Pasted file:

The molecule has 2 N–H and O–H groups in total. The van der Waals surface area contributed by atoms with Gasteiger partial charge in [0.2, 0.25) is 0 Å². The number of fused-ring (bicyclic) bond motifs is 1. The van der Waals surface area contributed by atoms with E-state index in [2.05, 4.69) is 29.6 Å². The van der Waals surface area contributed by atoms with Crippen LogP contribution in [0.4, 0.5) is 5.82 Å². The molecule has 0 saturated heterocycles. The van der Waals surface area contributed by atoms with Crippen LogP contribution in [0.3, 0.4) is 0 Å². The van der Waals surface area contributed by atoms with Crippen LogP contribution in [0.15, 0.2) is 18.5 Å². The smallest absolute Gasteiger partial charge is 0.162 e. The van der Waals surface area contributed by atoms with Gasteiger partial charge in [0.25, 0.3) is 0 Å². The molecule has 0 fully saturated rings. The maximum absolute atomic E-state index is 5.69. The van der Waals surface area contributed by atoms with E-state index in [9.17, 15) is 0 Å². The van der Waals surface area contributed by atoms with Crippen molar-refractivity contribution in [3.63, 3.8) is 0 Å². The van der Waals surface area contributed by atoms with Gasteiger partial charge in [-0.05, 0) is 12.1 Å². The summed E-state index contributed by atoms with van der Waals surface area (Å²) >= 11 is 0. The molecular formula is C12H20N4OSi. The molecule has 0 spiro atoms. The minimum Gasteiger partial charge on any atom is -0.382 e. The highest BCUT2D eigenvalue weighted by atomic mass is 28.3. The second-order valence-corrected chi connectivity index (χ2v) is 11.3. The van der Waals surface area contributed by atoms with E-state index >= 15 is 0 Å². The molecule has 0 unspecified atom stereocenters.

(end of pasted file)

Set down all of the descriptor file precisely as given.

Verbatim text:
The molecule has 2 N–H and O–H groups in total. The van der Waals surface area contributed by atoms with Gasteiger partial charge in [0.2, 0.25) is 0 Å². The number of fused-ring (bicyclic) bond motifs is 1. The van der Waals surface area contributed by atoms with E-state index in [2.05, 4.69) is 29.6 Å². The van der Waals surface area contributed by atoms with Crippen LogP contribution in [0.4, 0.5) is 5.82 Å². The molecule has 0 saturated heterocycles. The van der Waals surface area contributed by atoms with Crippen LogP contribution in [0.3, 0.4) is 0 Å². The van der Waals surface area contributed by atoms with Crippen LogP contribution in [0.15, 0.2) is 18.5 Å². The smallest absolute Gasteiger partial charge is 0.162 e. The van der Waals surface area contributed by atoms with Gasteiger partial charge in [0.25, 0.3) is 0 Å². The molecule has 0 fully saturated rings. The maximum absolute atomic E-state index is 5.69. The van der Waals surface area contributed by atoms with E-state index in [9.17, 15) is 0 Å². The van der Waals surface area contributed by atoms with Crippen molar-refractivity contribution in [3.63, 3.8) is 0 Å². The van der Waals surface area contributed by atoms with Gasteiger partial charge in [-0.05, 0) is 12.1 Å². The summed E-state index contributed by atoms with van der Waals surface area (Å²) >= 11 is 0. The molecular formula is C12H20N4OSi. The molecule has 0 spiro atoms. The minimum Gasteiger partial charge on any atom is -0.382 e. The highest BCUT2D eigenvalue weighted by atomic mass is 28.3. The second-order valence-corrected chi connectivity index (χ2v) is 11.3. The van der Waals surface area contributed by atoms with E-state index >= 15 is 0 Å². The molecule has 0 unspecified atom stereocenters.